There are over 50 wildfires burning in the Western states. High temperatures, low humidity and winds are the firefighters' worst nightmare. While there have been no catastrophic losses — yet, it is shaping up to be a very active wildfire season. British Columbia to our north is also having an active fire season.
Recently I was provided with a marketing piece of literature for FireIce which is a form of suppressant and short-term fire retardant. As emergency managers we are not directly involved in the air attack of fires. My experience is in coordinating National Guard air assets to dump water buckets on fires.
It is important to remember that like disaster operations, firefighting is based on having a superior logistics system for personnel and material that can be then effectively deployed. Fire retardant has to be delivered to a site, it has to be mixed and loaded on a plane. Interestingly, you can get FireIce in the color blue, in addition to the normal orange color that we see being employed on fires.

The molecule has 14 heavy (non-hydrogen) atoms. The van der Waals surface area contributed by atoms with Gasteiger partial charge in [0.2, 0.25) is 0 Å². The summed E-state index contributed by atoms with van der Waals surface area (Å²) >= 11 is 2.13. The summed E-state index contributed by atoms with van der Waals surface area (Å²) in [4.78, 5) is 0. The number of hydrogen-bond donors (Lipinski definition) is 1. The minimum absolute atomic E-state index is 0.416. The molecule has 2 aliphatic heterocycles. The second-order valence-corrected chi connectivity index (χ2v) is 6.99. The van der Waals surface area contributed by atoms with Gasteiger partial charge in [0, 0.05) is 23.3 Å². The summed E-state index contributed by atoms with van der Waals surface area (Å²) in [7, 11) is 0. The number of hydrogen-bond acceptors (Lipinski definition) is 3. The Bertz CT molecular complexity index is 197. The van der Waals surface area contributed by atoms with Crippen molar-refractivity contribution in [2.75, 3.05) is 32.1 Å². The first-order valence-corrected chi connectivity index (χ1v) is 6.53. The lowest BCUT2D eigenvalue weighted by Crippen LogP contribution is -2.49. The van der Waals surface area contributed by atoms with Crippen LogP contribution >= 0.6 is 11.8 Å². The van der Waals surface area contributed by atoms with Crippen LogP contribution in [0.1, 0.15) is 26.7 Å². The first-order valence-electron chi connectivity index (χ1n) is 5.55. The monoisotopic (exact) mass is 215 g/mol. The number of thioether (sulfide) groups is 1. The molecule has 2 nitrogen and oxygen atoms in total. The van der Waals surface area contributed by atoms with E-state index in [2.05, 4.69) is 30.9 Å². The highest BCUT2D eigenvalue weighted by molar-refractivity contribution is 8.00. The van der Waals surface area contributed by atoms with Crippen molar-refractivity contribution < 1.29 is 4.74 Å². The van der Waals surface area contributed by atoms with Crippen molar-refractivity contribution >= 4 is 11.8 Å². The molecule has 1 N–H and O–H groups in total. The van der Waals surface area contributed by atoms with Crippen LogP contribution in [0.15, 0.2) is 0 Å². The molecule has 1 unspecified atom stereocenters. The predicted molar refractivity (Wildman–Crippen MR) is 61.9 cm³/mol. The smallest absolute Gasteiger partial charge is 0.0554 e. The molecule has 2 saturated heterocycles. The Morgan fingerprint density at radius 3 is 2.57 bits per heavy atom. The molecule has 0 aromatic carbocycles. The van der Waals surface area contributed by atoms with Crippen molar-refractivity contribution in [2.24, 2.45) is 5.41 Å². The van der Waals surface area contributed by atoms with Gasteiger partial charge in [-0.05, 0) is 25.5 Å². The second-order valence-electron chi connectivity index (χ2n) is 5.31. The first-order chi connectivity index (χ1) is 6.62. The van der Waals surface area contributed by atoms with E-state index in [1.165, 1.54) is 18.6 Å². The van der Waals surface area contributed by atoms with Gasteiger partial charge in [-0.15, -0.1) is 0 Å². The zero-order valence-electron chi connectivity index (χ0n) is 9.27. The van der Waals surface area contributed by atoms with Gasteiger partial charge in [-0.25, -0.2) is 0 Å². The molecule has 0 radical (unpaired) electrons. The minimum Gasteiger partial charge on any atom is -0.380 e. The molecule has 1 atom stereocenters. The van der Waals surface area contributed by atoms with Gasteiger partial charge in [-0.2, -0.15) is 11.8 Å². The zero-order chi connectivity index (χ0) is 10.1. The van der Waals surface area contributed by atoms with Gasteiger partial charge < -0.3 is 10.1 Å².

One other side note, recreational drones are becoming more of an issue for wildland fires and interfering with air operations. Typically all air operations are suspended when a drone is spotted. One of the things that will be needed is civil penalties and perhaps even some threat of jail time for violators. This type of punishment will help to get the word out to owners and operators who are not "thinking" before launching their drone. Another helpful item would be for agencies to do pre-emptive use of news releases as wildfires develop to inform the public about the safety risks of hobbyists employing drones near an active wildland fire fight.